But our love of Nashville homes extends to our creative pursuits too, so from time to time, we take on a renovation project, with an aim of bringing new life to a historic home in need of love.
Our latest labor of love:
The realization of a dream, with the renovation of a classic foursquare that was built in the early 1900s, right in the heart of Belmont.
We knew this’d be a special project as soon as we walked up. The home sits on a double lot in one of Nashville’s most appealing neighborhoods, with a span of gorgeous, mature trees. Even if the curb appeal wasn’t quite there, the potential was undeniable.
The same could be said for the interior. Bits of historic charm jumped out of every corner — beams, fireplaces, doors — even if the necessary attention that comes with a century-plus-old building did too.
Homes like these — long-loved and sparingly touched — are tough to find, and exciting to work on. The previous owners had lived there for 44 years, and little had changed there over those decades.
While we were about to jump in and bring a lot of changes, we had and have a guiding intent that’s rooted in a love of historic properties.
We had no interest in taking a historic gem and
shoehorning in a modern aesthetic.
The goal, start to finish, was to keep as much of the original character of the home as possible, but to update and upgrade functionality and finishes.
Every choice we’re making is meant to pay homage to the time. We exposed brick fireplaces. We saved original pocket doors. We resisted suggestions to paint the exterior brick, because the original red brick was just too pretty and classic to let go.
And as we’re choosing new fixtures and tiles, we’re trained on a classic aesthetic that suits the original era.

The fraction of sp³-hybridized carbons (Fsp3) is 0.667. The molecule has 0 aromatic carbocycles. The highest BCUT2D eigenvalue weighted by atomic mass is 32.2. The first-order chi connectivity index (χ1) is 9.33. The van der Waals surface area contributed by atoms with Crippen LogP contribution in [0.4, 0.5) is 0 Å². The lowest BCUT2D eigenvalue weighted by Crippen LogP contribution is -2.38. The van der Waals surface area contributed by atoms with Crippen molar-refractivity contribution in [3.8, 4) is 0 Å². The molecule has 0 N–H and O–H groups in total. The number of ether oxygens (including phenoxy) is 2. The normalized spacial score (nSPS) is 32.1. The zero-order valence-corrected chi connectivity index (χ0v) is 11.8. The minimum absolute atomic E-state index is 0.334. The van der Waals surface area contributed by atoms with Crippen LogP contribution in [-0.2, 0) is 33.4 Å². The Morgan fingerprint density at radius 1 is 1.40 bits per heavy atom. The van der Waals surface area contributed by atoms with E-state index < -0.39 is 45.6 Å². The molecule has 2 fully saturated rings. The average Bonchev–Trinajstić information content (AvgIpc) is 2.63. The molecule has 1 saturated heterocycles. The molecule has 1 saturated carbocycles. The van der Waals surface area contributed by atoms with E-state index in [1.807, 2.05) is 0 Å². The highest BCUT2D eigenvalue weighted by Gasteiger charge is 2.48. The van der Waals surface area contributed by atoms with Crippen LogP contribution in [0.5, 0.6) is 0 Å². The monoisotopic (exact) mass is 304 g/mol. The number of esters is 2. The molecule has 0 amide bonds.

When it’s complete, we hope the transition from old to new will feel seamless, with original details flowing into our timeless additions.
Of course, old homes all have idiosyncrasies, too.
And this home was no exception.
Among the quirks we tasked ourselves with tackling:
There were two staircases side by side. One was the original servants’ stairwell, climbing four floors from the basement to the attic; the second is the main stairwell leading from the first to second floor. It looked… odd, and functioned… oddly.
Under the stairs: easily Nashville’s smallest bathroom (maybe 3 feet by 5 feet). When a 5’4” woman can’t stand in a tub without hitting her head, you know a space isn’t quite working.
To top it off, busy wallpaper closed the tiny space even more. Everyone on our team has an appreciation for historic prints, but the context has to be right, and a Lilliputian bathroom definitely isn’t the ideal context.
The cool surprises that you only find in an old home popped up too — like basement walls built out of two-foot-thick, solid stone. Imagine the skill and craftsmanship it took to build that without modern-day equipment. These are the kinds of things that make historic homes irresistible.
As with any project like this, we knew we were in for a long haul.
Work began on this Nashville renovation in November of 2016. If we had to predict a timeframe for our final walk-through, we’d say August. But anyone who’s worked on a home knows the one guarantee: There are no guarantees, when it comes to time and budget.
All told, the 6100-square-foot home will have 4 bedrooms, 4 full baths, 2 half baths, a sitting room, bar, dining room that seats 20, media room, screened porch, full basement and more.
We expect to see an appraisal that’s about $1.7 million above the purchase price. It’s a lot of house, and a lot of work.
But the goal we might be looking forward to the most: inviting the previous owners back to share a meal in the new dining room. They loved to entertain, and we’re hoping they’ll raise a glass to a job well done, and a new future for a beautiful Nashville home.
We’ll share more photos when everything is complete. Hope you’ve enjoyed the in-progress peek.
Are you looking for your own historic Nashville home to reimagine? We’d be thrilled to help you find it. Give ACRE a call or send us an email.